In August 1954, following the devastation of World War II and the First Indochina War, the Régie des Chemins de fer du Viet-Nam (Hỏa Xa Việt Nam) issued this leaflet outlining its ambitious development plans.
On 20 July 1954, the Geneva Accords ended the hostilities in Vietnam. Without prejudging the sequence of events, we must recognise that this date was a watershed in the history of Viet-Nam. For their part, the railways turned a painful page in their epic story.
Before we move forward, it would seem useful to analyse past experiences, as a way of mapping out a new path for the future.
1. History of Viet Nam Railways in the period prior to the events of 1946
The first railway line built in Viet-Nam was that from Saigon to My Tho (70kms), which was put into service on 20 July 1885. Other sections of the network were built between 1902 and 1936.
The years of opening of the various railway lines in Viet-Nam were as follows:
1901: Hanoi – Dong-Dang (162kms) – part of which, initially of 0.6m gauge, was regauged to 1m in 1901
1903: Ha Noi – Haiphong (102kms, run by the CIY), Hanoi – Vietri (73kms), Hanoi – Thanh-Hoa (175kms)
1905: Thanh-Hoa – Vinh (146kms), Saigon – Giaray (99kms)
1906: Vietri – Laokay (224kms, run by the CIY)
1908: Tourane – Dongha (171kms)
1912: Giaray – Nhatrang (316kms)
1921: Dong-Dang – Nacham (17kms)
1927: Vinh – Dongha (320kms)
1933: Saigon – Locninh (118kms), Tourcham – Dalat (85kms, including 16kms of cog rails), Tanap – Xomcuc – Banaphao (58kms, including 40kms of cable car from Xomcuc to Banaphao)
1936: Tourane – Nhatrang (533kms, marking the completion of the Transvietnamien from Saigon to Hanoi)
Thus from 1936, the Viet-Nam Railways network amounted to 2,569kms of track, equipped with an excellent 1m gauge whose infrastructure was planned for axle loads of 13 tonnes.
The network was made up as follows: (i) 384kms (Hanoi-Haiphong-Laokay line) conceded to the CIY; and (ii) 2,185kms operated directly by the government, and comprising the so-called Réseaux non concédés (RNC).
In addition to local trains which served the different sections of line, a direct daily service in each direction ran between Hanoi and Saigon (1,729kms) in 40 hours.
The completion of the Transvietnamien [Transindochinois] in 1936, in addition to sealing the unity of Viet-Nam, also endowed it with an excellent means of communication which had already demonstrated its economic and demographic importance.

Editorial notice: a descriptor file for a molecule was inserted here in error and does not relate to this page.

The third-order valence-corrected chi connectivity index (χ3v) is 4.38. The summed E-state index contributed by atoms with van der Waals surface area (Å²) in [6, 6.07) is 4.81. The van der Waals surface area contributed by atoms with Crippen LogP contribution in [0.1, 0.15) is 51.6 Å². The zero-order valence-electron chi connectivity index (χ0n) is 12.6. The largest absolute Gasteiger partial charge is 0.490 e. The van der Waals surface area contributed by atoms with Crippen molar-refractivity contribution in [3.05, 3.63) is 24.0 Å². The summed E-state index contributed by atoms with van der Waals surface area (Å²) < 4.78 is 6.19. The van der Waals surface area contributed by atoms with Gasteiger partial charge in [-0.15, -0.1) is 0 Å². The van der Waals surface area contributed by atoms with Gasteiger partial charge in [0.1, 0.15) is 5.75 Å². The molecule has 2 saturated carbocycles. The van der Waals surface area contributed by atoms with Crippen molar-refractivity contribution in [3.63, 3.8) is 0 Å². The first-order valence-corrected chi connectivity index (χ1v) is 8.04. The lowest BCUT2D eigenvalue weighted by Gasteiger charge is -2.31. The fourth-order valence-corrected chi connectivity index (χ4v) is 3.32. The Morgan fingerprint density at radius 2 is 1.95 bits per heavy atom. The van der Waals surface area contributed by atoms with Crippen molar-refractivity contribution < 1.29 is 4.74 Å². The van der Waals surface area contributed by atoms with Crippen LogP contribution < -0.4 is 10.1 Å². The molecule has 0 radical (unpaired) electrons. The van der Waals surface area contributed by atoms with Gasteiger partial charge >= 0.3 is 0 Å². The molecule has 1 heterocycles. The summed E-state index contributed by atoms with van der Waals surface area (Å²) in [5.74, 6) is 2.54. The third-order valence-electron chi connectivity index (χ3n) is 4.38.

To illustrate this, one needs only to cite the annual traffic figures for the last “normal” year of that period, ie 1939.
In that year, the state network (RNC) served:
– 675 million passengers per kilometre; and
– 195 000 000 tonnes per kilometre of goods.
2. The current situation of the Viet Nam Railway network
Between 1943 and 1945, during the Japanese occupation, Viet-Nam Railways suffered systematic Allied bombardment. Many bridges, large workshops (including Vinh) and an important quantity of traction and rolling stock were destroyed.
Then came the internal political and military events of 1945-1946, which completed the destruction. Between 1947 and July 1954, only the following line sections of railway line could be maintained in operation:
Conceded Railways (CIY)
Hanoi-Haiphong – 102kms
State Railways (RNC)
Hanoi-Vandien – 9kms
Tourane-Dongha – 171kms
Saigon-Ninhhoa – 463kms
Tourcham-Dalat – 84kms
Saigon-Locninh – 118kms
Saigon-Mytho – 70kms
TOTALS – 917kms
Despite the constant attacks and sabotage to which it was subjected right up until the cease-fire, Viet-Nam Railways continued to function courageously, assuring communications between the regions it travelled through.
Even on the various lines of the state network, despite the ongoing problems, the figures remained encouraging:
Year Passenger kilometres Tonnes-kilometres of freight
1947 21,000,000 21,000,000
1948 32,000,000 39,000,000
1949 23,000,000 46,000,000
1950 24,000,000 46,000,000
1951 45,000,000 73,000,000
1952 54,000,000 91,000,000
1953 71,000,000 100,000,000
Alas, in order to maintain a level of traffic of this magnitude, the Régie des Chemins de fer du Viet-Nam had to pay a heavy price. From 1946 to 1953, it recorded 1,968 sabotages and 391 attacks, which wounded 753 and killed 159, among them the cream of its staff.
However, through all of these vicissitudes, the Régie des Chemins de fer du Viet-Nam never lost faith in its mission, and far from reducing its operations, it continued to extend its activities, and even diversified into areas outside the railway sector.
For example, in early 1954, in order to liaise better between the different parts of its truncated network, Viet-Nam Railways acquired three cargo ships with a total cargo-carrying capacity of 6,000 tonnes, thus becoming the first Vietnamese ship owner.
3. The need for a reconstruction programme
The cease-fire has been in force since August 1954 in the whole territory of Viet-Nam.